As a creative person, I know that collaboration works. I'm well aware of how important it is to work in a collective to get certain kinds of work done. For me, that collective has only applied to theatre and music, or projects that already have a solid basis. It's not that I didn't think that projects could be written from inception to publication in community; I just didn't have a model for it. Writing was generally a solitary activity. I've had the chance to change my mind about that philosophy through some pretty disparate sources. Here's what I learned from each of them, as well as a change I made to my whole work style.
Avoiding Trainwrecks EP
I am proud of Side Effects. It was a really good first album and I am impressed with what we did on a a shoestring (think, $0 budget). However, I knew I wanted Avoiding Trainwrecks to be better and also different, reflective of the growth I've experienced over the last three years as well as all my new questions. I decided to give myself veto-only power instead of having the total creative control I had on Side Effects, and actively collaborated with my co-worker and friend, Kalen Willits (you can see his work here). While I'll be writing about this more after the EP is released, I know that working with Kalen has opened me up to incredible new musical directions. I had the freedom to write with the knowledge that he would be adding to the music and it opened doors I'd never considered. I turned the visual art direction over to Brett Wulfson of the Wolf Pack Creative Team, and I am blown away by the results and can't wait to show you guys more.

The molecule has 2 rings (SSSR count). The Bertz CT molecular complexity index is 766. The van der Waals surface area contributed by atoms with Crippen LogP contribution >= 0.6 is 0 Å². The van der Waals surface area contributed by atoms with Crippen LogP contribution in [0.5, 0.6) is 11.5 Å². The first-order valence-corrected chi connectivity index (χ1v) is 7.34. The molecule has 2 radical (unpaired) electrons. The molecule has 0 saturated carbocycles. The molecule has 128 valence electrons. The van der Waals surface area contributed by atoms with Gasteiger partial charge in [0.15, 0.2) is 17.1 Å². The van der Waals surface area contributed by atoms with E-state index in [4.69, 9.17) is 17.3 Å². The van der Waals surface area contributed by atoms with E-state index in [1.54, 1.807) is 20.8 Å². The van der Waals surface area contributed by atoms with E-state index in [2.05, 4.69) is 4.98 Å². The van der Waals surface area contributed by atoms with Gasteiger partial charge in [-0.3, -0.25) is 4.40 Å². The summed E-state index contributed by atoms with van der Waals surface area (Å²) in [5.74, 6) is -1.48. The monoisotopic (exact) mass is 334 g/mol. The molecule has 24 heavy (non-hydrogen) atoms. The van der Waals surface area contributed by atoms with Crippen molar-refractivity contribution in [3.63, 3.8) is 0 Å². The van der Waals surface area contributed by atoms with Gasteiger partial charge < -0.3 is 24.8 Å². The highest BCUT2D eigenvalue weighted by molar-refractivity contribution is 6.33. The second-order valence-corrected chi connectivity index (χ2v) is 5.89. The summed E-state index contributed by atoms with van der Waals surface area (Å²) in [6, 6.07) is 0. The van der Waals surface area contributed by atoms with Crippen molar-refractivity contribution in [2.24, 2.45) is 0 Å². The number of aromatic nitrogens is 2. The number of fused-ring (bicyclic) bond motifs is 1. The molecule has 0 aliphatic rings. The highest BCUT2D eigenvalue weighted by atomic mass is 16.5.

The Inklings and Bandersnatch
I’ve talked about it before, but if you are interested in collaboration, read Bandersnatch. The key difference is that I studied it (as well as the more academic version, The Company They Keep) for a full semester as well as the authors who inspired it. Not only did I fall in love with some of the other writers who hung out with C.S. Lewis and J.R.R. Tolkien, but I learned how well differences can make a person become more like themselves. It was fantastic to learn about collaboration through a case study while in the midst of working collaboratively. It also made the process far less terrifying.
Of course, the biggest thing I did collaboratively was work on Re:Place, a collaborative digital project I did with eight other writers. You can read my reflective post on it here, and see what I contributed here.
and on everything else...
I've started showing people my work much, much earlier in the process, and I've got a list of about four people who get to see stuff on a regular basis. These check-ins do two things: people know I'm working, so there's no more long-term procrastinating on projects I care about, and I don't get irritated with critiques. Now that I have people contributing opinions early on, there's not the feeling of "who killed my baby?" that sometimes comes with harsh criticism on almost-finished projects. That means letting other people speak into the work. I don't have to take their comments; I'm still in control of my writing (an idea very present in Bandersnatch) but now I have opinions and don't have to write into a void. It's made all the difference.